One thing a blackmail scammer will do is upload the video to YouTube, show it to you and then make it private.  Public videos are easy to remove, and are usually gone within 10 minutes of a report being made.  Private videos can be removed, but the process is much longer.  Here’s how it’s done, taken from http://scamsurvivors.com/forum/viewtopic.php?f=20&t=580&start=10


Hi everyone!

Last weekend the unthinkable happened to me – I was scammed on Chatroulette which followed onto Skype. I was recorded on webcam nude without my knowledge which was uploaded onto a porn website and YouTube. I was threatened and blackmailed if I didn’t do what the scammer asked (send money), they would send the list to all my of face book friends/family. Fortunately, I managed to get the video from the porn site off almost immediately because it was public by just clicking on the “report” button. However, the video on YouTube wouldn’t delete because there was no “flag” option to report the video as inappropriate (this is because it was set as PRIVATE on YouTube by the scammer). I was nervous that this private link would be sent to all my face book friends still. I know that this was very unlikely, but it is still in the back of your head and won’t go away.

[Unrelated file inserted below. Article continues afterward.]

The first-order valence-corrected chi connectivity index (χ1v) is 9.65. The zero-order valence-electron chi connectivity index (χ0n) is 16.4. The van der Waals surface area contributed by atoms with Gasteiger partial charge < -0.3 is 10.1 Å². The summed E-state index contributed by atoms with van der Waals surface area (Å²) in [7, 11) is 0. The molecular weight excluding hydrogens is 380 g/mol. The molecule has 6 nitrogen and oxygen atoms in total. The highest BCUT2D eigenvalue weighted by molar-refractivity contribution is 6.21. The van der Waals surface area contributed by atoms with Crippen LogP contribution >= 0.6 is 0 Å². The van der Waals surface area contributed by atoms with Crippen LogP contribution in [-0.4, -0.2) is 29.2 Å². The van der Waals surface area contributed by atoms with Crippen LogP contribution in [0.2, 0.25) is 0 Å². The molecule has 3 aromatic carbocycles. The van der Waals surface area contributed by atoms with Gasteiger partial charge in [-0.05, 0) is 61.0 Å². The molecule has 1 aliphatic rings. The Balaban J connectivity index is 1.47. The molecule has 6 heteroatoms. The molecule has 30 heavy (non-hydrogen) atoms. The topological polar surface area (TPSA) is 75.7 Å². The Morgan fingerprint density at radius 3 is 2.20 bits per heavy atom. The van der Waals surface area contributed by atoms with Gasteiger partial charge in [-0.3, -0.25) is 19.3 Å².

Is this you? Do you want to know how to delete private YouTube videos uploaded by other users that was first thought as of impossible? Read on.

Step 1: Follow this link (Other Legal Issues) – http://support.google.com/youtube/bin/a … &ctx=topic

Step 2: Click the blue “Continue Button” another page will come up. Click “Continue” again.

Step 3: A page will come up listing topics on blue. See below:
Other Legal Issue (including Circumvention of Technological Measures)

Step 4: A legal form will be brought up. Fill out every single detail ACCURATELY with your real name in full. Have the private YouTube link ready that the blackmailer sent you and copy and paste it into the legal form where it says Video URL(s).

Step 5: This part is essentially important when filling out the rest of the form. Read carefully…